Vindy.com

Published: Wednesday, November 14, 2007

Honor recognizes time, effort spent



Winners were chosen from all areas of the city.

By ANGIE SCHMITT

VINDICATOR STAFF WRITER

YOUNGSTOWN — The pride that Charlie Staples takes in the appearance of his barbecue restaurant helps Youngstown to look good.

So, too, does the care North Side homeowner Carole Pesa takes with her flower beds. As does Youngstown State University Student Government Association's devotion to restoring the gardens at the former Wick-Pollock Inn.

Each of the 16 individuals, businesses, institutions and community groups that were recognized Tuesday at CityScape's Beautification Awards ceremony has done a small part to beautify Youngstown.

The organization, which has made improving the city's landscape its mission, wanted to highlight the large impact of small contributions, said executive director Sharon Letson.

"When you have all these things going on at the same time, and you see that impact across the board, that's the key," said Letson.

CityScape chose the recipients of its awards from all parts of the city — those with great resources and those with few.

"The point is not that a lot has been spent, but that a lot of time and effort have been spent," said Letson.

Staples never debated the pains he took to keep his restaurant immaculate. Nor did he expect it would earn him public recognition.

"I think it's important for the community and pride," he said. "I think it tells people who you are."

Staples takes the responsibility so seriously, he employs professional grounds crews to tend to his property daily.

"They don't serve chicken or anything like that. Their whole job is cleaning," he said.

Neither did Joyce Davidson expect to receive accolades when she organized cleanup days for area youths on behalf of her neighborhood organization, Know Your Neighbor Block Watch.

"The project was to teach kids to get involved with learning how to landscape," she said.

The young volunteers were employed to improve the appearance of vacant lots on the North Side. Character training and violence prevention lessons were also part of the event, she said.

YSU's Student Government Association was surprised by how much interest its project to revive the gardens of the former Wick-Pollock Inn has generated, said Erianne Raib, the organization's vice president for student affairs.

"Really we were just trying to spruce up an area that students could utilize," she said. "We realize now that it's a source of pride for the entire community."

A student approached the organization with the idea last year, she said. The group was able to mobilize dozens of volunteers for the effort.

"It's an honor for the community to recognize the work and the love that YSU students have for the community."

aschmitt@vindy.com

Wednesday, November 14, 2007

Winners were chosen from all areas of the city.

By ANGIE SCHMITT

VINDICATOR STAFF WRITER

YOUNGSTOWN — The pride that Charlie Staples takes in the appearance of his barbecue restaurant helps Youngstown to look good.

So, too, does the care North Side homeowner Carole Pesa takes with her flower beds. As does Youngstown State University Student Government Association's devotion to restoring the gardens at the former Wick-Pollock Inn.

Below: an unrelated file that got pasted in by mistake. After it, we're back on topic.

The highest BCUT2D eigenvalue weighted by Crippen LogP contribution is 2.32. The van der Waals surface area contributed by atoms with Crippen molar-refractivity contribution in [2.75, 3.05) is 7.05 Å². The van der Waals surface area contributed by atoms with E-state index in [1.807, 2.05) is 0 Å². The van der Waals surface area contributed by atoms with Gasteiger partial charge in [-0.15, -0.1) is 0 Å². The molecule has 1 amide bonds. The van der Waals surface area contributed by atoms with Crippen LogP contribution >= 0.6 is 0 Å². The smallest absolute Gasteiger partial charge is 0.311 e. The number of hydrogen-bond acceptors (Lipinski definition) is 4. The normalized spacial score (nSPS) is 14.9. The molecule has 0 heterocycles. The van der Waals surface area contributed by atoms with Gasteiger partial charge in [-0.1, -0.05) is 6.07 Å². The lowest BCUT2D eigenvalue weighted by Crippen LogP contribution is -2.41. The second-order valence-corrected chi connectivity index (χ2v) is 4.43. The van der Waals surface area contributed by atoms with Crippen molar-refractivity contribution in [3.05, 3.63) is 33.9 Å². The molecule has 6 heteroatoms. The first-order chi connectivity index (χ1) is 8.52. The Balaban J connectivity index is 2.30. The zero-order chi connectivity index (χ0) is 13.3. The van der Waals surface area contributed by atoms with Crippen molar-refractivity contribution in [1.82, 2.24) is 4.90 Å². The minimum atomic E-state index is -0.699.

Each of the 16 individuals, businesses, institutions and community groups that were recognized Tuesday at CityScape's Beautification Awards ceremony has done a small part to beautify Youngstown.

The organization, which has made improving the city's landscape its mission, wanted to highlight the large impact of small contributions, said executive director Sharon Letson.

"When you have all these things going on at the same time, and you see that impact across the board, that's the key," said Letson.

CityScape chose the recipients of its awards from all parts of the city — those with great resources and those with few.

"The point is not that a lot has been spent, but that a lot of time and effort have been spent," said Letson.

Staples never debated the pains he took to keep his restaurant immaculate. Nor did he expect it would earn him public recognition.

"I think it's important for the community and pride," he said. "I think it tells people who you are."

Staples takes the responsibility so seriously, he employs professional grounds crews to tend to his property daily.

"They don't serve chicken or anything like that. Their whole job is cleaning," he said.

Neither did Joyce Davidson expect to receive accolades when she organized cleanup days for area youths on behalf of her neighborhood organization, Know Your Neighbor Block Watch.

"The project was to teach kids to get involved with learning how to landscape," she said.

The young volunteers were employed to improve the appearance of vacant lots on the North Side. Character training and violence prevention lessons were also part of the event, she said.

YSU's Student Government Association was surprised by how much interest its project to revive the gardens of the former Wick-Pollock Inn has generated, said Erianne Raib, the organization's vice president for student affairs.

"Really we were just trying to spruce up an area that students could utilize," she said. "We realize now that it's a source of pride for the entire community."

A student approached the organization with the idea last year, she said. The group was able to mobilize dozens of volunteers for the effort.

"It's an honor for the community to recognize the work and the love that YSU students have for the community."

aschmitt@vindy.com

Wednesday, November 14, 2007
The pride that Charlie Staples takes in the appearance of his barbecue restaurant helps Youngstown to look good. So,...